by Rahul KumarPublished on : Jul 13, 2022
Visit to the Pera Museum’s exhibit titled And Now the Good News was a highlight for me during my recent visit to Istanbul. Spread over three of the five floors of the museum, the show presented a curated selection from the private collection of Annette & Peter Nobel. The idea of press and media ran through all the works in the show. “…contribution to the social discourses is important. Artists are specialists in communication and know about the dangers of manipulation, propaganda and fake news. Press Art creates a new and crucial level of reflection,” says Christoph Doswald, the curator of the show. The ‘press’ has special historical significance, in general. The invention of the print media has brought about both the spirit of the enlightenment as well as state control. The exhibit explores both these aspects through the art works.
The genesis of the Switzerland-based Nobel collection itself originates from an incident when a work of art acquired for his office by Peter Nobel was rejected by the CEO. Painting of a man selling newspapers was not ‘arty’ enough and Nobel took it upon himself to begin the journey of building, what is now a magnificent collection.
The 164 artists at the show include John Baldessari, Georges Braque, Henri Cartier-Bresson, Elmgreen & Dragset, Alberto Giacometti, Barbara Kruger, David Hockney, Malevich, Aleksandr Rodchenko, and Andy Warhol. They offer fresh points of view by questioning the autonomy of art and bringing future artistic discourses to face reality.
I speak to the art curator Christoph Doswald. 
Rahul Kumar: Works on display at the Pera Museum show titled And Now the Good News are a part of the Nobel Collection. How did you go about selecting the works – did you first think of the theme or began by selecting the works and the theme emerged?
Christoph Doswald: An exhibition with works by a wide variety of artists needs a good ‘storyline’, i.e., a captivating narrative. The storyline of the exhibition at the Pera Museum is based on what the artworks say, on the themes they focus on. It starts with the white, blank paper. Then comes the word, followed by the photograph – and it is only from this combination of paper, word, and image that the basis for a newspaper emerges. From this starting point then emerges the diverse topics that are reflected in the reporting of magazines, newspapers and, more recently, social media platforms: politics, business, culture, society, sports, lifestyle. And Now the Good News focuses on these relevant aspects of our life through the lens of art. But art’s view of the media is an ambivalent one. On the one hand it is carried by a critical basic tenor, on the other hand by an admiration for its power and influence.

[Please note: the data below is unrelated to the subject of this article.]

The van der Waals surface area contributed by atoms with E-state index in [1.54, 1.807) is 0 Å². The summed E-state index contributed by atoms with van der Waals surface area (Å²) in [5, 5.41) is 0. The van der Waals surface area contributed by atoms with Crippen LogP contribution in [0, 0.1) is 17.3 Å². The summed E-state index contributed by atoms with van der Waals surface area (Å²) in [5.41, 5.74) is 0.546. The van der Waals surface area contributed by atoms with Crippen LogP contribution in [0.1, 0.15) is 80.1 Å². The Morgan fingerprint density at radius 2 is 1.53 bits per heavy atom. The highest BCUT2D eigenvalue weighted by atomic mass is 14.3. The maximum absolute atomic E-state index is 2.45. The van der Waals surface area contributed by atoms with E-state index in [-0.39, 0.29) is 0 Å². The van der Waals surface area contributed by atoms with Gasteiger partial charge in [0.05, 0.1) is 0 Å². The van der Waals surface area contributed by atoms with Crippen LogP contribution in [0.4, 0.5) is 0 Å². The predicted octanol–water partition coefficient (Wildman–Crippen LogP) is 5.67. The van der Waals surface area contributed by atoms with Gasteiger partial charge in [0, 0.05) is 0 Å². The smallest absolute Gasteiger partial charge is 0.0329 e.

Rahul: Please talk about the collection itself. How did the Nobels begin collecting?
Christoph: The Nobel Collection goes back to the 1970s when Mr. Nobel started to work as a lawyer for a publishing house in Switzerland. He was invited by the CEO of the company to buy an artwork for his new office. He immediately started a research in the local galleries and discovered a painting, showing a man selling newspapers on the street. At the time, this was a normal way to distribute newspapers and Mr Nobel was happy to have found an artwork with a link to his new company. He invited his boss and proudly presented the painting to him. But the CEO did not like it at all, stating the newspaper-man looked too sad – which was true. Mr Nobel was disappointed and angry of this reaction and decided to buy the painting for himself. He took it home and that was the first Press Art acquisition he made. Since then the collection has been growing enormously, to now more than 2000 artworks. For the exhibition at the Pera Museum we were looking for a comprehensive but focussed selection.
Rahul: What is the key area of focus for the Nobel collection, if any?
Christoph: The Nobel Collection has a very clear focus: it looks for art dealing with the media. This sounds simple, but has many different layers to it, as media and art interact almost without any limits. But the common ground between art and media is a very important value for our contemporary modern world – freedom. Freedom of thinking, freedom of writing, freedom of publishing. The timeline of Press Art included in the Nobel Collection is not though reflecting many important chapters of world history. Dadaism and Cubism are a comment on WW1 and on the industrialisation; Pop art and Nouveau Réalistes refer to the consumer’s society of the 1960s and 1970s; Russian Constructivists had the support of a new and better socialist society in mind; US-photographers were sent out by Franklin D Roosevelt to deliver pictures for the reforms of the New Deal, following the economic crisis of 1929. You find all these important topics in the Nobel Collection.